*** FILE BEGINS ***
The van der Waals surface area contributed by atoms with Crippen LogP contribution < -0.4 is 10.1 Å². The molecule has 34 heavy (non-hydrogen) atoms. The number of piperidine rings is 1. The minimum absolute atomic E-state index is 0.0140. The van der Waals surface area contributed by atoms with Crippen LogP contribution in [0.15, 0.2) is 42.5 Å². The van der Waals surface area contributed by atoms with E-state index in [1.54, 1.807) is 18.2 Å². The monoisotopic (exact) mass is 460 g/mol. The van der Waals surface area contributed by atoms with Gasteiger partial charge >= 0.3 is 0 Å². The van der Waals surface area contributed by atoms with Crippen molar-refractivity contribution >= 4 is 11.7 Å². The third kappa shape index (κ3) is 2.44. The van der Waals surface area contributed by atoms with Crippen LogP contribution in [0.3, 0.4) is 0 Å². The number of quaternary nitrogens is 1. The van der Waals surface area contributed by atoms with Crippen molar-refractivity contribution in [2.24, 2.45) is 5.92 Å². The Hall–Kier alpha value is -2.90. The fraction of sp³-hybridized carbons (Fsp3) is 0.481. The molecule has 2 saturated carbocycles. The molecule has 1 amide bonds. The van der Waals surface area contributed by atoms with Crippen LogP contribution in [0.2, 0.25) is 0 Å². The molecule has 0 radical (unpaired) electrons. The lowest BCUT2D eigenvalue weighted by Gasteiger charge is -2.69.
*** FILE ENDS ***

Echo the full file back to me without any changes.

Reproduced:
The van der Waals surface area contributed by atoms with Crippen LogP contribution < -0.4 is 10.1 Å². The molecule has 34 heavy (non-hydrogen) atoms. The number of piperidine rings is 1. The minimum absolute atomic E-state index is 0.0140. The van der Waals surface area contributed by atoms with Crippen LogP contribution in [0.15, 0.2) is 42.5 Å². The van der Waals surface area contributed by atoms with E-state index in [1.54, 1.807) is 18.2 Å². The monoisotopic (exact) mass is 460 g/mol. The van der Waals surface area contributed by atoms with Gasteiger partial charge >= 0.3 is 0 Å². The van der Waals surface area contributed by atoms with Crippen molar-refractivity contribution >= 4 is 11.7 Å². The third kappa shape index (κ3) is 2.44. The van der Waals surface area contributed by atoms with Crippen LogP contribution in [0.3, 0.4) is 0 Å². The number of quaternary nitrogens is 1. The van der Waals surface area contributed by atoms with Crippen molar-refractivity contribution in [2.24, 2.45) is 5.92 Å². The Hall–Kier alpha value is -2.90. The fraction of sp³-hybridized carbons (Fsp3) is 0.481. The molecule has 2 saturated carbocycles. The molecule has 1 amide bonds. The van der Waals surface area contributed by atoms with Crippen LogP contribution in [0.2, 0.25) is 0 Å². The molecule has 0 radical (unpaired) electrons. The lowest BCUT2D eigenvalue weighted by Gasteiger charge is -2.69.